“It’s often a joke that all elderly people want to talk about is their health care, that health care is a kind of substitute for a social life,” says the report’s lead author, Dr. Julie Bynum. “That may be a joke, but I think these numbers should give us pause — pause to ask whether, as an older adult or one of their family members, we want to be spending our time this way, shuttling back and forth between visits? Would it be possible to organize care such that we can reclaim some of those days to take care of ourselves?”

Bynum points to another finding — that for 40 percent of older adults, a specialist is the predominant provider of care, meaning that he or she is the clinician a patient sees most often.

“It’s unclear whether the specialists see themselves as providing coordinating service typically associated with primary care or whether patients think of them as a primary care doctor,” Bynum notes, but the need to coordinate care grows as the need for more providers grows — when a patient has several conditions, for example. And better outpatient management may help prevent hospital admissions and readmissions, duplication of services and conflicting instructions, according to the report.

What Needs Changing

The report identifies other areas needing improvement: reducing cancer screenings late in life and improving end-of-life care.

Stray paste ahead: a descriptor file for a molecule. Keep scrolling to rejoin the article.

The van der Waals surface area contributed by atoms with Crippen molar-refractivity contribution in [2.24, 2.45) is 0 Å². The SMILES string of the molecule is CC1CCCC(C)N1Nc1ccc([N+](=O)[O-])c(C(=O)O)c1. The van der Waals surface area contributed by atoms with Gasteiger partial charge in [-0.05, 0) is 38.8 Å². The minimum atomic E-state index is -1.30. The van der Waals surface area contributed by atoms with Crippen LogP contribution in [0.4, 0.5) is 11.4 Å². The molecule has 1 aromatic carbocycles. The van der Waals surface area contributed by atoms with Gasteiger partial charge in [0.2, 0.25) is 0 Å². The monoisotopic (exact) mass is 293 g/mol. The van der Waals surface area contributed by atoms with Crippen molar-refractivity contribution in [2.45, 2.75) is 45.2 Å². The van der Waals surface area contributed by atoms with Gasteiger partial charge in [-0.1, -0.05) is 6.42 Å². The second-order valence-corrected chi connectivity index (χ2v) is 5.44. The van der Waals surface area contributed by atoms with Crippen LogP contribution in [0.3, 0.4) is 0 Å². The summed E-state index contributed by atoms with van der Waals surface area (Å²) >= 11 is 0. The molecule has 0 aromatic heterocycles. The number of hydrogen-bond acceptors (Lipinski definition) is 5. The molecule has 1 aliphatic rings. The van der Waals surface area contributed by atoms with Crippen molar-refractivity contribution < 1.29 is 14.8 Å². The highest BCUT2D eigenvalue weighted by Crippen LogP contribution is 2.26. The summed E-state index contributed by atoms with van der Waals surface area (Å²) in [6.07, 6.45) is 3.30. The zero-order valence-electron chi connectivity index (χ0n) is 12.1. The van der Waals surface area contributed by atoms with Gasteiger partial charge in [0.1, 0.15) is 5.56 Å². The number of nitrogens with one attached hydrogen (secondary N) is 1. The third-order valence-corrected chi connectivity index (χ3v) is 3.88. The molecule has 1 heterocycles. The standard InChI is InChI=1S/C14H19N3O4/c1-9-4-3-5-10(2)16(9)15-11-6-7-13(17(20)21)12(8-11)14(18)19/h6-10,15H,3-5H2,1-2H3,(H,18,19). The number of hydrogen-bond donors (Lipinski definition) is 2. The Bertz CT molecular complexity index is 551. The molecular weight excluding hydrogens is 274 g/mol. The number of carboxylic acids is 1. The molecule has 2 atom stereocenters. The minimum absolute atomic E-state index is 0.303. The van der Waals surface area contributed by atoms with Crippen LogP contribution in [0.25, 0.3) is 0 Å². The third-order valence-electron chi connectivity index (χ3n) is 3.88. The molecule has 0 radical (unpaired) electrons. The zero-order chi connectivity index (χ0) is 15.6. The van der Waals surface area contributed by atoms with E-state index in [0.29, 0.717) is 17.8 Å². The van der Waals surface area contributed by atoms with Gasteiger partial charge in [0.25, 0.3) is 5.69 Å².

For many older adults, screening for early breast and prostate cancers after age 75 is unnecessary, yet 24 percent of women and roughly 20 percent of men 75 and older had screenings in 2012. Rates were highest in eastern and southeastern regions.

Bynum expresses concern at the continued screenings. “They’re much more likely to die of something else before the cancer would ever make them sick, in which case we don’t want to put them through treatment that really can’t benefit them,” she says.

Regarding end-of-life care, the report found that practices and decisions at this difficult time don’t always match patients’ wishes or provide the most beneficial care. For example, despite many patients’ preference for comfort and less-intensive care at the end of their lives, patients averaged almost four days in the ICU in the last six months of life, with some patients spending more than a week. In addition, hospice referrals often came too late to be beneficial to patients and family caregivers.

Despite problems with the current function of the health care system, “there’s actually a good alignment between what older adults really need and want in health care and what health reform is trying to achieve,” Bynum says. “That alignment is based on older adults being a diverse group of people who need care that is highly coordinated, avoids putting people in institutional settings like hospitals and nursing homes, avoids harm of care and helps people achieve their individual goals, whether that’s for better quality of life or life extension.”

Fulmer also expresses optimism that the report can inform discussions that bring about change.

“We have an impending crisis in care given the paucity of care providers and now family caregivers,” Fulmer says, “and now we need to extend the opportunities they have to build on the information in this report so that they can be advising their loved ones in the best way possible.”